Each month, Counsel’s Corner brings you insights from the attorneys working in the trenches of default servicing and the larger mortgage industry. From their most challenging casework to tips on how best to thrive in the current low-default environment, Counsel’s Corner provides a direct feed into the minds and experiences of the industry’s talented legal professionals. Here are some of the highlights from 2018’s DS News attorney interviews.
Roy A. Diaz, Managing Partner, SHD Legal Group; Chair, Legal League 100
Originally Ran—March 2018
Current volume has resulted in transitioning the practice to “milestone processing, which broadens the scope of responsibility of each portion of the case. This facilitates volume changes, allows for cross training, and assures fluid file management at current low volumes. Reporting technology is critically important to assure that high-quality work-product is produced on behalf of the firm's clients. Data-reporting technology enables me to have critical information related to each step of the foreclosure process at my fingertips. This provides me and the management team the ability to review and manage process flow at every step, identify issues, proactively resolve issues, and assure that client expectations are being met. The firm utilizes a Snapshot Report, which I particularly utilize as part of my day-to-day management. The Snapshot Report provides both the firm and firm's clients complete access to the client’s entire portfolio with the ability to drill down at a loan level at every juncture.
Gregory J. Sanda, Associate Attorney, Schiller, Knapp, Lefkowitz & Hertzel, LLP
Originally Ran—April 2018
A law firm’s ability to grow is a function of its ability to achieve cost-effective results and to meet client expectations. These, in turn, are functions of a law firm’s systems, institutionalized knowledge base, ability to adapt to change, and, of course, its people. These processes must be sharpened continuously for a firm to remain competitive, particularly given the increased complexity of foreclosure law over the past 10 years. Focused improvement in these four areas translates to quicker turnarounds on recovery, an improved reputation in the courts and with servicers, and growing business. Neglecting any of these areas can lead to recovery delays, mistakes, and losses, which will ultimately result in a shrinking business. Mortgage servicers need counsel who are fully-versed in the changing legal landscape, and who possess the creativity and resourcefulness to adapt to these changes and produce winning results that are cost-effective.
Stephen M. Hladik, Partner, Hladik, Onorato & Federman, LLP
Originally Ran—May 2018
Law firms can be a major help to clients by being proactive and keeping clients advised of any regulatory, statutory, or case law decisions that impact lenders. It is a major task for any lender or servicer to be on top of every statute or judicial decision in all 50 states. Law firms can also assist clients with on-site training in best practices and the latest issues affecting bankruptcy and foreclosures. Law firms can assist servicers by engaging the servicers' trial witnesses in mock cross-examination and other techniques to succeed in getting key information into evidence. As obvious as it may sound, law firms can also help keep servicers informed of issues in general legal matters. Sometimes a firm can get so focused on actions relating solely to lending that issues of importance get overlooked, such as key evidentiary rulings, UDAP decisions in other industries that have a spillover effect on lenders, and contractual or Uniform Commercial Code matters.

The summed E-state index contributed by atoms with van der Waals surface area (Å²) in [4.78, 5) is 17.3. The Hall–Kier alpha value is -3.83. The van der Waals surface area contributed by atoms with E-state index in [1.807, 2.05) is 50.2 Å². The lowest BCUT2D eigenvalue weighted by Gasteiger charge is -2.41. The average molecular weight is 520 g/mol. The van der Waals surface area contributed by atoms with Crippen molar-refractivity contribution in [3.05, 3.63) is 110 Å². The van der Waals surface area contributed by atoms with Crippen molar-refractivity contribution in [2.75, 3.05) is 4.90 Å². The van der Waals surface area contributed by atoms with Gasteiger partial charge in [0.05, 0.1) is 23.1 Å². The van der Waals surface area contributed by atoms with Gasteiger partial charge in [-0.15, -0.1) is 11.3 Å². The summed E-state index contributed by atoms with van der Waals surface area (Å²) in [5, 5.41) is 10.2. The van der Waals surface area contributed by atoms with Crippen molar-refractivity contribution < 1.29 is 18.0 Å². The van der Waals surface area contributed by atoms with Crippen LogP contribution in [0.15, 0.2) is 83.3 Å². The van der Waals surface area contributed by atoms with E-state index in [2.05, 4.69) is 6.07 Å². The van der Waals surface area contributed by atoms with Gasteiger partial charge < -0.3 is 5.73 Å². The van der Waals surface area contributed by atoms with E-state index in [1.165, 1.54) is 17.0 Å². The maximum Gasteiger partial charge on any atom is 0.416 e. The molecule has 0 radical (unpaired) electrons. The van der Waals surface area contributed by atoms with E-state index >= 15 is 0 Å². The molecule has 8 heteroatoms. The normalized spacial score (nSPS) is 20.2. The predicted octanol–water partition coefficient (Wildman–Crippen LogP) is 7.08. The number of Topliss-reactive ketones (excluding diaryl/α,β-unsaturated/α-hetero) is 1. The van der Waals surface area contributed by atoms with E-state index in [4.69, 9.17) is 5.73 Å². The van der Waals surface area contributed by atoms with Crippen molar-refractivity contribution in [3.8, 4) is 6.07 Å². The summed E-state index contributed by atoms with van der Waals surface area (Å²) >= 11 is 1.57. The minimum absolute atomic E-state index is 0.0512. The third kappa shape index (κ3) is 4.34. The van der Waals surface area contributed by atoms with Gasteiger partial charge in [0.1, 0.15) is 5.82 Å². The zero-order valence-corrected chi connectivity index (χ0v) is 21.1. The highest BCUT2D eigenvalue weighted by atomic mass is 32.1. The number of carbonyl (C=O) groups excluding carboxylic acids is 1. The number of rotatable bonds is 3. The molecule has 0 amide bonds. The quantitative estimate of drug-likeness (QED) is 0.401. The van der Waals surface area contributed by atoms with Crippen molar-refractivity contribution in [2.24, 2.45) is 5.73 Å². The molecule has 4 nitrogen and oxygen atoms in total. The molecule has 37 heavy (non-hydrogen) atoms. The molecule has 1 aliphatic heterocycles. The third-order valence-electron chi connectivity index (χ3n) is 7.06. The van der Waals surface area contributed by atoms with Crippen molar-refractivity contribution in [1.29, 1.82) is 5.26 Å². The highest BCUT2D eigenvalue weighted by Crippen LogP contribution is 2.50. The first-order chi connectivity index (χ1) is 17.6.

Steven C. Lindberg, Managing Partner, Anselmo Lindberg & Associates, LLC
Originally Ran—June 2018
The biggest challenge is how to pare expenses to meet the lower volumes and income. The natural inclination is to reduce support staff since that represents the largest expense that a law firm has. The problem is that when a firm reduces staffing, the metrics begin to suffer, and when this happens, the scorecards reflect this. It requires firms to up their game on technology so that the key metrics established by the clients are met. The idea is that your case management system and other technology integrations can provide the support that some of your staff previously provided, allowing the firm to jettison some staff. The problem with this is that technology and client requirements are always changing, and it does take time to initiate the necessary changes to put the firm in a position where staff can be decreased. This means that the firms will be expending additional sums of money during a period where reducing costs is crucial.
Neil Sherman, Managing Partner, Schneiderman & Sherman
Originally Ran—July 2018
if you're not learning about the fintech side of our industry, if you're not contemplating how that will adjust the way that we do business, then you'll likely be left behind. It doesn't mean that fintech will 100 percent control how we do business moving forward. People and methodical thinking will be as important as ever, but we will do it with some new tools. It's incredibly important that we understand both on the default servicing side and the head of our beast, the origination side, how technology is going to impact what they're doing and how we have to adjust as small businesses. The reality is, if you are a large bank servicer or non-bank servicer, you're putting incredible manpower and money behind fintech. If you are a small business law firm, you are working hard to stay mentally current and technically current. One area where there could be some exceptional collaboration between vendors, servicers, and their legal partners is on the education side of fintech.